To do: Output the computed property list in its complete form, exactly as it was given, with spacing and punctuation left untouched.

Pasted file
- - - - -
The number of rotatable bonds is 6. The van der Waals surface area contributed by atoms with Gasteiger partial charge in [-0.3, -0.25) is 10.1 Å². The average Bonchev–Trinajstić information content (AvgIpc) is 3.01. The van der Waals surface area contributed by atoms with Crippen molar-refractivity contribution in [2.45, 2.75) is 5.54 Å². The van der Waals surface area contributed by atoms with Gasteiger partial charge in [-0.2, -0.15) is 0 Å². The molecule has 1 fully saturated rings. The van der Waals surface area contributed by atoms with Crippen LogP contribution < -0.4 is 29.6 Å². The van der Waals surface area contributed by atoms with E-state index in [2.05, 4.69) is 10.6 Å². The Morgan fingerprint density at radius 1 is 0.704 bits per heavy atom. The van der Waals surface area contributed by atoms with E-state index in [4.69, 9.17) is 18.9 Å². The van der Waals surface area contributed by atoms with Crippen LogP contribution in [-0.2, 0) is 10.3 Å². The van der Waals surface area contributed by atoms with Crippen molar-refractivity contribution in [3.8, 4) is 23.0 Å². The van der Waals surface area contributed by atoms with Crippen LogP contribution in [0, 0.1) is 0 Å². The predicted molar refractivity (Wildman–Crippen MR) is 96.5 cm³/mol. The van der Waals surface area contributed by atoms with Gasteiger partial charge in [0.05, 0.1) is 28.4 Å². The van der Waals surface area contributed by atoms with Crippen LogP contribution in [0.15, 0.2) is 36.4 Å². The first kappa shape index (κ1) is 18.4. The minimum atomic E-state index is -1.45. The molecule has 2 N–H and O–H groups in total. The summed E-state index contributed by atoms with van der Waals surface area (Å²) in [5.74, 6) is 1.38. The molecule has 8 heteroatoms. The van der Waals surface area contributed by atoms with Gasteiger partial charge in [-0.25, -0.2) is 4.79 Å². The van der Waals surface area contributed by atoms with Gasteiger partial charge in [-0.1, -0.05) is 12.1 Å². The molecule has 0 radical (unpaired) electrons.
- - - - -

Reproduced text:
The number of rotatable bonds is 6. The van der Waals surface area contributed by atoms with Gasteiger partial charge in [-0.3, -0.25) is 10.1 Å². The average Bonchev–Trinajstić information content (AvgIpc) is 3.01. The van der Waals surface area contributed by atoms with Crippen molar-refractivity contribution in [2.45, 2.75) is 5.54 Å². The van der Waals surface area contributed by atoms with Gasteiger partial charge in [-0.2, -0.15) is 0 Å². The molecule has 1 fully saturated rings. The van der Waals surface area contributed by atoms with Crippen LogP contribution < -0.4 is 29.6 Å². The van der Waals surface area contributed by atoms with E-state index in [2.05, 4.69) is 10.6 Å². The Morgan fingerprint density at radius 1 is 0.704 bits per heavy atom. The van der Waals surface area contributed by atoms with E-state index in [4.69, 9.17) is 18.9 Å². The van der Waals surface area contributed by atoms with Crippen LogP contribution in [-0.2, 0) is 10.3 Å². The van der Waals surface area contributed by atoms with Crippen molar-refractivity contribution in [3.8, 4) is 23.0 Å². The van der Waals surface area contributed by atoms with Crippen LogP contribution in [0, 0.1) is 0 Å². The predicted molar refractivity (Wildman–Crippen MR) is 96.5 cm³/mol. The van der Waals surface area contributed by atoms with Gasteiger partial charge in [0.05, 0.1) is 28.4 Å². The van der Waals surface area contributed by atoms with Crippen LogP contribution in [0.15, 0.2) is 36.4 Å². The first kappa shape index (κ1) is 18.4. The minimum atomic E-state index is -1.45. The molecule has 2 N–H and O–H groups in total. The summed E-state index contributed by atoms with van der Waals surface area (Å²) in [5.74, 6) is 1.38. The molecule has 8 heteroatoms. The van der Waals surface area contributed by atoms with Gasteiger partial charge in [-0.25, -0.2) is 4.79 Å². The van der Waals surface area contributed by atoms with Gasteiger partial charge in [-0.1, -0.05) is 12.1 Å². The molecule has 0 radical (unpaired) electrons.